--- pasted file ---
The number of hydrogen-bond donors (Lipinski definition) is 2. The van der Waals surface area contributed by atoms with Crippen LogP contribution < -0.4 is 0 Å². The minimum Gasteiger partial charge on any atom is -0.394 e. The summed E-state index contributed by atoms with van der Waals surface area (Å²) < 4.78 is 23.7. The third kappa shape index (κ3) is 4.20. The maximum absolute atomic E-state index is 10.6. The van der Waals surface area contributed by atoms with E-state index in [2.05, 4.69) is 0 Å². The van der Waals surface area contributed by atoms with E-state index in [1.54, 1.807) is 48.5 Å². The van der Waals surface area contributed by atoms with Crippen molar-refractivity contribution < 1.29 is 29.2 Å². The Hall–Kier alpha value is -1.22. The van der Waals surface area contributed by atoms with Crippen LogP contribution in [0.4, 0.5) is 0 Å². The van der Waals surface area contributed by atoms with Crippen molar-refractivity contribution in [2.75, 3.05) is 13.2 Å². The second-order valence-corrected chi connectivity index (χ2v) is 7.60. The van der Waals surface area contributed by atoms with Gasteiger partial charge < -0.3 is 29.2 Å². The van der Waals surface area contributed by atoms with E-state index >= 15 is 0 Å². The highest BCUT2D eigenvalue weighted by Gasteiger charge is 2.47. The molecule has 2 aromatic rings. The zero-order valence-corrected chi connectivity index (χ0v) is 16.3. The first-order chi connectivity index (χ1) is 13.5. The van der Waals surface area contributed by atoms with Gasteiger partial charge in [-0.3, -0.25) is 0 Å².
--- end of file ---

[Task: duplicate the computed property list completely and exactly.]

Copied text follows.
The number of hydrogen-bond donors (Lipinski definition) is 2. The van der Waals surface area contributed by atoms with Crippen LogP contribution < -0.4 is 0 Å². The minimum Gasteiger partial charge on any atom is -0.394 e. The summed E-state index contributed by atoms with van der Waals surface area (Å²) < 4.78 is 23.7. The third kappa shape index (κ3) is 4.20. The maximum absolute atomic E-state index is 10.6. The van der Waals surface area contributed by atoms with E-state index in [2.05, 4.69) is 0 Å². The van der Waals surface area contributed by atoms with E-state index in [1.54, 1.807) is 48.5 Å². The van der Waals surface area contributed by atoms with Crippen molar-refractivity contribution < 1.29 is 29.2 Å². The Hall–Kier alpha value is -1.22. The van der Waals surface area contributed by atoms with Crippen LogP contribution in [0.4, 0.5) is 0 Å². The van der Waals surface area contributed by atoms with Crippen molar-refractivity contribution in [2.75, 3.05) is 13.2 Å². The second-order valence-corrected chi connectivity index (χ2v) is 7.60. The van der Waals surface area contributed by atoms with Gasteiger partial charge < -0.3 is 29.2 Å². The van der Waals surface area contributed by atoms with E-state index >= 15 is 0 Å². The highest BCUT2D eigenvalue weighted by Gasteiger charge is 2.47. The molecule has 2 aromatic rings. The zero-order valence-corrected chi connectivity index (χ0v) is 16.3. The first-order chi connectivity index (χ1) is 13.5. The van der Waals surface area contributed by atoms with Gasteiger partial charge in [-0.3, -0.25) is 0 Å².